Spokane International Film Festival offers diverse options
• You can travel the world through cinema. Entries this year come from Germany, Japan, Uzbekistan, China, Denmark, Norway, Israel, South Korea, the United Arab Emirates, Brazil, France, Australia and other far-flung places. The SpIFF slogan: “See What the World is Watching.”
• You can listen to the directors themselves discuss their movies. This year, the list is especially long, including Geefwee Boedoe (“Let’s Pollute”), J.P. Sniadecki (“Foreign Parts”), Eli Craig (“Tucker & Dale vs. Evil”), Amanda Pope (“The Desert of Forbidden Art”), Nora Bateson (“An Ecology of Mind”), Sara McIntyre (“Two Indians Talking”) and Michael W. King (“The Rescuers”).
And here’s a more practical reason:
• You can get a leg up on the office Oscar pool. You can check out three of the five Oscar nominees for Best Short Film (Animated), beginning with “Let’s Pollute,” which will be screened at the opening-night event tonight at the River Park Square AMC.
A second nominee, “The Lost Thing” will be shown on Feb. 12 at the AMC. A third, “Madagascar, A Journey Diary,” will be part of the Animation Showcase on Saturday at the AMC and Sunday at the Magic Lantern.
Then, you can see the astonishingly good Oscar nominee for Best Documentary, “Waste Land” (more on that below).
The festival also includes a Cannes best screenplay winner (“Poetry”) and an Audience Award winner (“Kinshasa Symphony”) from the Vancouver International Film Festival, among many others.
SpIFF is an embarrassment of riches for film buffs, with 44 screenings, many of which include multiple films.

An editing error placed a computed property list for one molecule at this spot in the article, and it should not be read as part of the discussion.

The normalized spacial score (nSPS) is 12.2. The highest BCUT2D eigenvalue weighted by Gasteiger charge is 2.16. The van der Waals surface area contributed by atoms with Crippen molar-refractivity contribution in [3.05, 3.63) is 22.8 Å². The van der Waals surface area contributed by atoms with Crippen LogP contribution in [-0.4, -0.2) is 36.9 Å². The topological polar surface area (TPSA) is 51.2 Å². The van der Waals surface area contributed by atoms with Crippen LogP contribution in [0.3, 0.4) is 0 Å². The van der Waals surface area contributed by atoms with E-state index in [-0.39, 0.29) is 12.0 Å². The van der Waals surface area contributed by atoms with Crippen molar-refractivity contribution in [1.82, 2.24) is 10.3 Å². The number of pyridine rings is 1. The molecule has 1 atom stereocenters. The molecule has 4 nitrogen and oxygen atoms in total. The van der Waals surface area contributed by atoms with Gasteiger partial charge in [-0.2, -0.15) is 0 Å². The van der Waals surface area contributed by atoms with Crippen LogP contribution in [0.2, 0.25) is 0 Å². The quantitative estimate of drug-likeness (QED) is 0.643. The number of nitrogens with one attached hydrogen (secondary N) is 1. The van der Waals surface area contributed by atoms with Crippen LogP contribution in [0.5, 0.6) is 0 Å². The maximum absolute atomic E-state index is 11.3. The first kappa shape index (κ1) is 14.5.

If you really want the full-immersion method, you can attend everything (although festival passes are not available this year). Otherwise, you can pick and choose. One reasonable option this year, from the available evidence, might be to check out the documentaries.
I was able to watch advance screeners of three of them – “The Rescuers, “Kings of Pastry” and “Waste Land” – and all are astonishing in different ways:
• “The Rescuers” (Saturday, 8:30 p.m., AMC and Sunday, 7 p.m., Magic Lantern) – This powerful documentary by Michael W. King follows the British historian Martin Gilbert as he travels Europe researching a little-known Holocaust story, about the many European diplomats who helped Jews escape from the Nazis.
What gives this film an extra layer of meaning is that it also follows a young Rwandan anti-genocide activist who accompanies Gilbert in an effort to gain historical perspective on the horrific events in her own country. King will attend the Saturday screening.
• “Kings of Pastry” (Sunday, 11:30 a.m. and Feb. 11, 5 p.m., Magic Lantern) – The latest from famed documentary filmmaker D.A. Pennebaker is a thoroughly entertaining and surprisingly engrossing film about French pastry chefs who are vying to earn their profession’s highest medal in a grueling, three-day event in Lyons.
Think of it like the Olympics; these chefs train for four years, and their dreams can be realized – or dashed – with one mistake during the competition. Plan on going straight from this screening to a good bakery.
• “Waste Land” (Feb. 13, 11:30 a.m., Magic Lantern) – This remarkable, multi-layered documentary is about Brazilian artist Vik Muniz and his project to make art utilizing the objects at the world’s largest landfill outside of Rio de Janeiro– as well as the trash-pickers themselves.
It is filled with insights and provocative questions about poverty, human dignity, the value of work (even work the world deems demeaning) and the nature of art itself. I’ll certainly be picking it in the Oscar pool for Best Documentary.
The above only touches the surface of SpIFF. Check out the full schedule on www.spokanefilmfestival.org/.
Tonight’s opening program, “My Words, My Lies … My Love” and “Let’s Pollute,” 7 p.m. at AMC, will be followed by an opening-night party right after the show gets out.